When you state brewhouse efficiency, you're saying what percentage of the total available sugar will make it to the fermenter. So, if you say your BHE is 70%, and then increase the amount of trub, your gravity won't go down because you still state 70% of the total available sugar is going into the fermenter. This means that the ONLY place the sugar can come from is increased mash efficiency.

Quote
So now, in order to get my correct 5 gallons in to my keg at the right ABV, I have to go manually scale my grain bill to account for this.

Not entirely, you simply must adjust your sources of sugar, which is usually pale malt. But, this is available in the Scale Recipe function to quickly adjust all grain and hops. It's also available by double clicking the style bars (gravity, bittering, color) below the recipe window. This will adjust amounts within the parameters available from the ingredients. The bittering bar will not adjust hops that have a 0 IBU contribution.

Quote
I think targeting the end result (bottling vol) rather than an intermediate step ( fermenter volume), and using the constants supplied(trub & fermenter losses, boil off volumes, ettc...) and  solving for all other variables (grain bill, etc..) would make the program more useful.

Again, it's an available calculation in both the equipment profiles and the recipe.

Quote
On other forums, I've seen it suggested that, because BS doesn't account for what losses you get in the fermenter when scaling a recipe, that you set those losses to 0, and then manually scale up the batch size and hand-subtract those losses in order to generate the correct grain bill... so clearly I'm not the only one who finds this counter intuitive. That's working around the software, rather than having it work for me.

This makes no sense to me, since it's already in BeerSmith. There are some users that have a very difficult time separating Mash and Brewhouse Efficiency and want to measure their batch size in the kettle. For them, setting losses to zero makes Brewhouse and mash efficiency identical. Given your stated desire to work out yield, this is not the best option for you.

Quote
This is intended as constructive dialog... I'm a registered customer because I appreciate the product, but I find this to be a source of frustration and/or confusion.

I and others on this forum are just BeerSmith customers, too. We just happen to have been using the program a little longer than you and are sharing our knowledge. You're among friends.
« Last Edit: February 19, 2016, 09:24:50 AM by brewfun »
Beer Appreciation is the space between pints.

Offline scaesare

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Re: Batch size input question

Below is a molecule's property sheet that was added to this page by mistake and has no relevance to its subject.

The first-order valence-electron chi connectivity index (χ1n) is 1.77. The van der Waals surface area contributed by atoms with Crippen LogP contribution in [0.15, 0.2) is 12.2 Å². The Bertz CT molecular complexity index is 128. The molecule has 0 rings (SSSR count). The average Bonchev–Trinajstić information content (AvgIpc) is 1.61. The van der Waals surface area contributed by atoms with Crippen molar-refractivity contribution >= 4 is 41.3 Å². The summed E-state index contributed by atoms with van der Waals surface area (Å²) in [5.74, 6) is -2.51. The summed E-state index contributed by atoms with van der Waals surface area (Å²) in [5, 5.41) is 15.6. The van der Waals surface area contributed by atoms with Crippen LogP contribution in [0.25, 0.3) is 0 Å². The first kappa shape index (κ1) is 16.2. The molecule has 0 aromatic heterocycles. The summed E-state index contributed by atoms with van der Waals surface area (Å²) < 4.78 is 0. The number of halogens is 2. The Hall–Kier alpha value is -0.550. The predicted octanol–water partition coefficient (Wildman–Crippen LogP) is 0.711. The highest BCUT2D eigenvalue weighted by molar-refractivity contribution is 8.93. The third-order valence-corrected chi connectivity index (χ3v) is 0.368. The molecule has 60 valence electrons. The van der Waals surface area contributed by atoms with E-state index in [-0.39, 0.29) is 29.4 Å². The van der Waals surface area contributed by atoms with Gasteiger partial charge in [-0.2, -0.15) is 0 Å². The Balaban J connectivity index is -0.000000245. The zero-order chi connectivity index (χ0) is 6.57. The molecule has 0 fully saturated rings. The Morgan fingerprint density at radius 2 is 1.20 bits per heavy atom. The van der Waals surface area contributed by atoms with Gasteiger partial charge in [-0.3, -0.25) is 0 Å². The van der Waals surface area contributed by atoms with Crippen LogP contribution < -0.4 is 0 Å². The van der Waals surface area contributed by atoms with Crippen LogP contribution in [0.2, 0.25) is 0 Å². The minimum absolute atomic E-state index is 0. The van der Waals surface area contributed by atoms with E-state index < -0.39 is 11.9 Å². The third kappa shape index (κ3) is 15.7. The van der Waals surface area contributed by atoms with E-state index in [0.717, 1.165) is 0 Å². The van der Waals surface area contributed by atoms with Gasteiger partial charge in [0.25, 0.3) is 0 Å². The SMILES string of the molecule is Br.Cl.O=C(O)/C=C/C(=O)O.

« Reply #13 on: February 19, 2016, 09:31:45 AM »
I inadvertently typed "fermenter losses" rather than "kettle". I edited my post before any replies showed up, so yours must have been in-process. Sorry about that.

I just double checked this:

I edited the equipment profile within that recipe and changed my "Loss to trub and chiller" from .5 gallons to 2 gallons.

The my pre-boil water volume went up accordingly. The grains did not change.

What am I missing?

Offline brewfun

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Re: Batch size input question
« Reply #14 on: February 19, 2016, 09:45:35 AM »
I inadvertently typed "fermenter losses" rather than "kettle". I edited my post before any replies showed up, so yours must have been in-process. Sorry about that.

I just double checked this:

I edited the equipment profile within that recipe and changed my "Loss to trub and chiller" from .5 gallons to 2 gallons.

The my pre-boil water volume went up accordingly. The grains did not change.

What am I missing?

That your mash efficiency went up.

When you state brewhouse efficiency, you're saying what percentage of the total available sugar will make it to the fermenter. So, if you say your BHE is 70%, and then increase the amount of trub, your gravity won't go down because you still state 70% of the total available sugar is going into the fermenter. This means that the ONLY place the sugar can come from is increased mash efficiency.

BeerSmith will continue to raise the mash efficiency past 100%. Since this isn't possible, you'll need to lower your Brewhouse Efficiency.

You can rough estimate BHE by multiplying mash efficiency by percentage of wort yield.

Suppose you expect 70% mash efficiency and need 5 gallons in the fermenter.

Previous Trub Loss: 0.5 gal. 0.5/5.5 = 9%. Therefore 91% to the fermenter.
BHE = 0.7*0.91 = 0.637 or 63.7% BHE

New Trub Loss: 2 gal. 2/7 = 28.6%. Therefore 71.4% to the fermenter
BHE = 0.7*0.714 = 0.4998 or 49.98% BHE (round it to 50%  ;))

Beer Appreciation is the space between pints.